I left jugs of water out in the cold and stuck the ice in the refrigerator and the stuff in the freezer melted (the ice was not colder than the ice cream so there was no point in adding ice there)
This is plan B. ...
Step 1: Tools
I would have used a table saw with a fence or a hot wire cutter.
Other saws are too messy.
even on this scale planning helps
Step 2: As You Can See I Use a Masonry Blade
Thus, I made the area needing cooled smaller.
I was concerned about blocking the thermostat (I don't know where it is). so I left space near the walls
Unless you are going to try the obvious alternative: packing peanuts in a bag (free, quick, easy)
the rest of this insrtuctible is how one guy cuts foam.
I measured from the lip of the shelf to where the glass ended on the chance that air needed to pass behind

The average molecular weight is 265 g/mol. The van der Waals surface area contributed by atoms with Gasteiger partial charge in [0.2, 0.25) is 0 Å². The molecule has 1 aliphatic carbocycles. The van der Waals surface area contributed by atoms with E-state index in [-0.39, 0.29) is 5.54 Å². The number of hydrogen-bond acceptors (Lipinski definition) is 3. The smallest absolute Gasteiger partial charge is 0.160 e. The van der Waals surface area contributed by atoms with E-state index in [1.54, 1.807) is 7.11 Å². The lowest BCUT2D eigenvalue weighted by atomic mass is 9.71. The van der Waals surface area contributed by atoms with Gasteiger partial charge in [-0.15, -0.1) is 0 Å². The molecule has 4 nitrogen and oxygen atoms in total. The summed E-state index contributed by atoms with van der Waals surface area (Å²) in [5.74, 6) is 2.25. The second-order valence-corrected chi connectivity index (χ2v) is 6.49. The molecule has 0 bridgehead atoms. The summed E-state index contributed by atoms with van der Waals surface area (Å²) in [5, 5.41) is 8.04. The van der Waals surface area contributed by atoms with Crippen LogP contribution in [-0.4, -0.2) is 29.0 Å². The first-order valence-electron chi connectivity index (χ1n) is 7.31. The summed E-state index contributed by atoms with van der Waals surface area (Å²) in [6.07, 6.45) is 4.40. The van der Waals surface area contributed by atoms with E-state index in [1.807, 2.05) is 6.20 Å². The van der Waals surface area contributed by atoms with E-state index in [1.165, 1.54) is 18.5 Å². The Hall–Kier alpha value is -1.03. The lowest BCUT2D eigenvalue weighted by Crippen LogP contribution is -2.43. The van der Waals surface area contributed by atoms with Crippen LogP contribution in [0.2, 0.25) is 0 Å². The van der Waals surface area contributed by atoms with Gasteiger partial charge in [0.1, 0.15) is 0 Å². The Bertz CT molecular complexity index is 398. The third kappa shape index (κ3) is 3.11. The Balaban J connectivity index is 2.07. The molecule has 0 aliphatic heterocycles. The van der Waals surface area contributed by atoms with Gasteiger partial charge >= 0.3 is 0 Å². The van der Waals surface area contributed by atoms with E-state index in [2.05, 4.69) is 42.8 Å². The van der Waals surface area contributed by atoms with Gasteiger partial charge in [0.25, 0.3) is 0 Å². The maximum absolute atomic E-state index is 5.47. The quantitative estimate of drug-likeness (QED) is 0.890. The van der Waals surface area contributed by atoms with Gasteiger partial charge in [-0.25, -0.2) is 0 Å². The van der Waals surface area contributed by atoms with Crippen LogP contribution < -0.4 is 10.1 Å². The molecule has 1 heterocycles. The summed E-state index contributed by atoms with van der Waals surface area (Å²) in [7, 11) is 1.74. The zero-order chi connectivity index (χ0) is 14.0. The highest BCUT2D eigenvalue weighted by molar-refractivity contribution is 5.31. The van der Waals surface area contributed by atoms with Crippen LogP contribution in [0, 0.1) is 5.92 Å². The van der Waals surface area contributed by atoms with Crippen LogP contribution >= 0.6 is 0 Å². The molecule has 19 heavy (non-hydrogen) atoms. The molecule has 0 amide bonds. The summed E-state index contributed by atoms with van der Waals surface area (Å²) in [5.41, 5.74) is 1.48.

the foam I found was 4" thick That meant I would need to cut into it, flip it, and match the cuts.
even though I could fill more space going 4" wide stacking blocks like books , I went 4" high and stacked 2 high
I I should have used a darker marker
be warned the blade gaurd is spring loaded and will catch and tug the blade enough to screw-up your cuts
it is the heat from friction that does the cutting. keep moving
As planned, I cut one side first
then I stuck a knife carefully through the inside corner I set the foam on edge and cut using the slot I had just cut as a guide
I decided to limit the blade depth so the blade would not catch on the edge of the previous cut
a refrigerator is a watermelon & turkey holder in a world with few watermelons and turkeys.
most of us live with people who use the front of the shelf
Step 6: This Is What Rich Americans Have in Their Refrigerators
a "V" arrow on the left, center or right is the standard hint mark
if you stop mid- cut, back up a little -- jostle away from the edges before you start again.
I am done.
warning: Try not to drop the knife or the saw on your foot
better yet lock the door and stay inside.
I really do want to know if this is good idea, worth doing, etc.